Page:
As the 2016 election gets uglier and louder, and President Obama fixates on polishing his image, there are a couple of growing threats that deserve more attention than they are getting. No matter what happens in November, the next president will have to address these issues — whether they are simply unfinished business or a catastrophe in the making.
First, the Iran nuclear deal isn’t just unraveling, it is revealing itself to be the agreement that never was. The Obama administration doesn’t dare acknowledge the problem. Incredibly, it appears they would rather hide from the problem or worse, deny its existence and let Obama carry on with his self-congratulatory media tour than try to help the next president inherit less of a crisis. But in an op-ed by Lawrence J. Haas in U.S. News, Haas highlights how the Obama administration’s actions have “not only legitimized Iran’s missile program but actually helped Tehran make further progress.” Obama and his allies don’t want to acknowledge the obvious, but the only reason Iran wants to make progress on their missile program is so that they have a means by which to attack the United States and our allies. As Haas asks, “Have U.S. officials just been pretending that they’re serious about restraining Iran’s missile program, or have they deluded themselves into thinking that they still could do so?” And, if we know they are cheating on their missile program, does anyone doubt they aren’t also cheating on their nuclear weapons program? And does anyone think Obama would call them out, even if they were caught red-handed?
Second, in violation of the Intermediate-Range Nuclear Forces treaty signed by Ronald Reagan and Mikhail Gorbachev, the Russians have been developing a nuclear-capable ground-launched cruise missile that can fly between 300 and 3,400 miles. The assumption is that “Russia is producing more missiles than are needed to sustain a flight-test program, spurring fears that the Kremlin is moving to build a force that could ultimately be deployed.” Why do they need that missile? It would be most useful in a surprise nuclear strike. Be reminded of the 2008 presidential debate, when Obama ridiculed Republican nominee Mitt Romney for labeling Russia one of the biggest geopolitical threats to the United States. Obama sneeringly said, “The 1980s are now calling to ask for their foreign policy back because the Cold War’s been over for 20 years.” Well, Obama never corrected himself and the Democrats continue to hide from the inconvenient truth today.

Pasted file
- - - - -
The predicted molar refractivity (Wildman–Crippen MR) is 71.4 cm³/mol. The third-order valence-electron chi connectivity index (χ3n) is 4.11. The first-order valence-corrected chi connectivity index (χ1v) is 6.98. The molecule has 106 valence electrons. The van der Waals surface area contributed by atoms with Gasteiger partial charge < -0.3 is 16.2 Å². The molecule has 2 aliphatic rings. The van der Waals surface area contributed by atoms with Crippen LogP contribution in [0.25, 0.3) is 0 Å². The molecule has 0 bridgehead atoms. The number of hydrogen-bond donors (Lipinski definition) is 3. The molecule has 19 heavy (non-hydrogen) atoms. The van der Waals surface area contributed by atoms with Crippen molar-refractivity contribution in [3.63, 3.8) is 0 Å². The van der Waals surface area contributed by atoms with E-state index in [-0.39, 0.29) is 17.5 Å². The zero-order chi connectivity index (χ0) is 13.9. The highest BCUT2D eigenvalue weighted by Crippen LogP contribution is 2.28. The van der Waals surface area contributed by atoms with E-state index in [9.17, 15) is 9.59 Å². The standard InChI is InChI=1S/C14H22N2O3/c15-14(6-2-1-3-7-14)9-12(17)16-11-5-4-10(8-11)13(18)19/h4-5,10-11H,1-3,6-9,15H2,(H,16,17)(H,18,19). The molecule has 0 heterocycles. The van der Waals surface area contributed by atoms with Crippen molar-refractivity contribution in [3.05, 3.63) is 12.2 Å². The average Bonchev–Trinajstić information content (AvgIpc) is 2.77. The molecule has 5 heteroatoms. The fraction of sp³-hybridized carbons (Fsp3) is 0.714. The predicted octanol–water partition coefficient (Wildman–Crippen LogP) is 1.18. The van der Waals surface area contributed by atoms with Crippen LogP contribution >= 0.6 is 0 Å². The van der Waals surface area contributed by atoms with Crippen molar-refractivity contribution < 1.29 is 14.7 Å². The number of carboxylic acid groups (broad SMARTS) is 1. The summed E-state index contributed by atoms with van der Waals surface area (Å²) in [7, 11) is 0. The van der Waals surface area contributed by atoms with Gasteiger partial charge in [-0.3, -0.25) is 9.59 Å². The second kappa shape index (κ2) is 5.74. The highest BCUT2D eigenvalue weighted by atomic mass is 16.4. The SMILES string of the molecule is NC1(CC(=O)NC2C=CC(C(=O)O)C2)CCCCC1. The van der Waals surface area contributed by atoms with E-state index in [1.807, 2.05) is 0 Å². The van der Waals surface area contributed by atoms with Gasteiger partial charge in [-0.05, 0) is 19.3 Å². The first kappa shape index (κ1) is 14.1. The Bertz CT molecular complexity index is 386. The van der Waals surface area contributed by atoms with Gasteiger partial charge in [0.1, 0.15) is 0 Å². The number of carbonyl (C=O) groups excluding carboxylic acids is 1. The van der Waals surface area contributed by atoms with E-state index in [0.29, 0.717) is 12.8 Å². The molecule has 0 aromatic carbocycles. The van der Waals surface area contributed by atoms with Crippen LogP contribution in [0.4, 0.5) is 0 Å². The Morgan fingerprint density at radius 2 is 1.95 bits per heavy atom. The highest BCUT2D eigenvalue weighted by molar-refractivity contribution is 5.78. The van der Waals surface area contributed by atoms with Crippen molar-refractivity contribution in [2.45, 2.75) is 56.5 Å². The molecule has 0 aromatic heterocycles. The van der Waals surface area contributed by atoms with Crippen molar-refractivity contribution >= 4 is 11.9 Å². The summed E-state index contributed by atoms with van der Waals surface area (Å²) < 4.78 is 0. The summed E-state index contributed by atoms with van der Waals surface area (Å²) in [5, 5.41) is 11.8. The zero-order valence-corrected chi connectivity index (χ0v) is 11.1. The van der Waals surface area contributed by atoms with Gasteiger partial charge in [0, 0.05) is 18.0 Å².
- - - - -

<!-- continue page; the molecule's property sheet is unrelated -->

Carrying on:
There are various other serious problems facing Obama and the Democrats, from the failures of Obamacare to the extremely low-growth economy. But at least those are problems that mostly occur within America’s borders. The issues with Russia and Iran have far-reaching, dangerous implications, and they won’t be easy to manage, especially if the next president continues Obama’s policies of willful ignorance, “leading from behind” and letting our enemies believe that deterrence is a thing of the past.
So it is a fair question to ask: Under Obama’s stewardship of foreign affairs, have we come closer to or further away from the prospect of nuclear war than we were eight years ago? It appears the next president will deal with something worse than the sound of a ticking time bomb — they just might be hearing the sound of a cocking gun.